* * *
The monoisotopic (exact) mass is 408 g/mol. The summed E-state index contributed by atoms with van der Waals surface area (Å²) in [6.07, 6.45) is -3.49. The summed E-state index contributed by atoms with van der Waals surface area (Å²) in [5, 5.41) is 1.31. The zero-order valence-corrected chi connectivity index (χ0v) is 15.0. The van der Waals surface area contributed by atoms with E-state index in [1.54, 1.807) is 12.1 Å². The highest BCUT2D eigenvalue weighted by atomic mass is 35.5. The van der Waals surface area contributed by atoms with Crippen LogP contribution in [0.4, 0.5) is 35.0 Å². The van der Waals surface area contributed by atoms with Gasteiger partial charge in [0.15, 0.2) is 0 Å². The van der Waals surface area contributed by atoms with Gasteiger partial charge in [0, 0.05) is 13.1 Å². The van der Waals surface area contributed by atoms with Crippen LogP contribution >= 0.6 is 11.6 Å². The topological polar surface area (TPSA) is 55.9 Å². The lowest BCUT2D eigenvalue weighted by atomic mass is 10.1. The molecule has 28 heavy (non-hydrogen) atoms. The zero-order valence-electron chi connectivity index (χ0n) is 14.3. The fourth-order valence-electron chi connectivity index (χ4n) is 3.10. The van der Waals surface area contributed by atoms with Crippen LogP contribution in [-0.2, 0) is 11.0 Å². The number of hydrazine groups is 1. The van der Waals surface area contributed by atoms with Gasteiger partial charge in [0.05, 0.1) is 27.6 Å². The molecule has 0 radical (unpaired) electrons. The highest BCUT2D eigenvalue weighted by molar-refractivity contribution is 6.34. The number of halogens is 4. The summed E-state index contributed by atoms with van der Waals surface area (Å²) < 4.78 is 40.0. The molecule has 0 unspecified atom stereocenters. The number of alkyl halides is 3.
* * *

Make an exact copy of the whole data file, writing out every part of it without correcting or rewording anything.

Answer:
The monoisotopic (exact) mass is 408 g/mol. The summed E-state index contributed by atoms with van der Waals surface area (Å²) in [6.07, 6.45) is -3.49. The summed E-state index contributed by atoms with van der Waals surface area (Å²) in [5, 5.41) is 1.31. The zero-order valence-corrected chi connectivity index (χ0v) is 15.0. The van der Waals surface area contributed by atoms with E-state index in [1.54, 1.807) is 12.1 Å². The highest BCUT2D eigenvalue weighted by atomic mass is 35.5. The van der Waals surface area contributed by atoms with Crippen LogP contribution in [0.4, 0.5) is 35.0 Å². The van der Waals surface area contributed by atoms with Gasteiger partial charge in [0.15, 0.2) is 0 Å². The van der Waals surface area contributed by atoms with Gasteiger partial charge in [0, 0.05) is 13.1 Å². The van der Waals surface area contributed by atoms with Crippen LogP contribution >= 0.6 is 11.6 Å². The topological polar surface area (TPSA) is 55.9 Å². The lowest BCUT2D eigenvalue weighted by atomic mass is 10.1. The molecule has 28 heavy (non-hydrogen) atoms. The zero-order valence-electron chi connectivity index (χ0n) is 14.3. The fourth-order valence-electron chi connectivity index (χ4n) is 3.10. The van der Waals surface area contributed by atoms with Crippen LogP contribution in [-0.2, 0) is 11.0 Å². The number of hydrazine groups is 1. The van der Waals surface area contributed by atoms with Gasteiger partial charge in [0.05, 0.1) is 27.6 Å². The molecule has 0 radical (unpaired) electrons. The highest BCUT2D eigenvalue weighted by molar-refractivity contribution is 6.34. The number of halogens is 4. The summed E-state index contributed by atoms with van der Waals surface area (Å²) < 4.78 is 40.0. The molecule has 0 unspecified atom stereocenters. The number of alkyl halides is 3.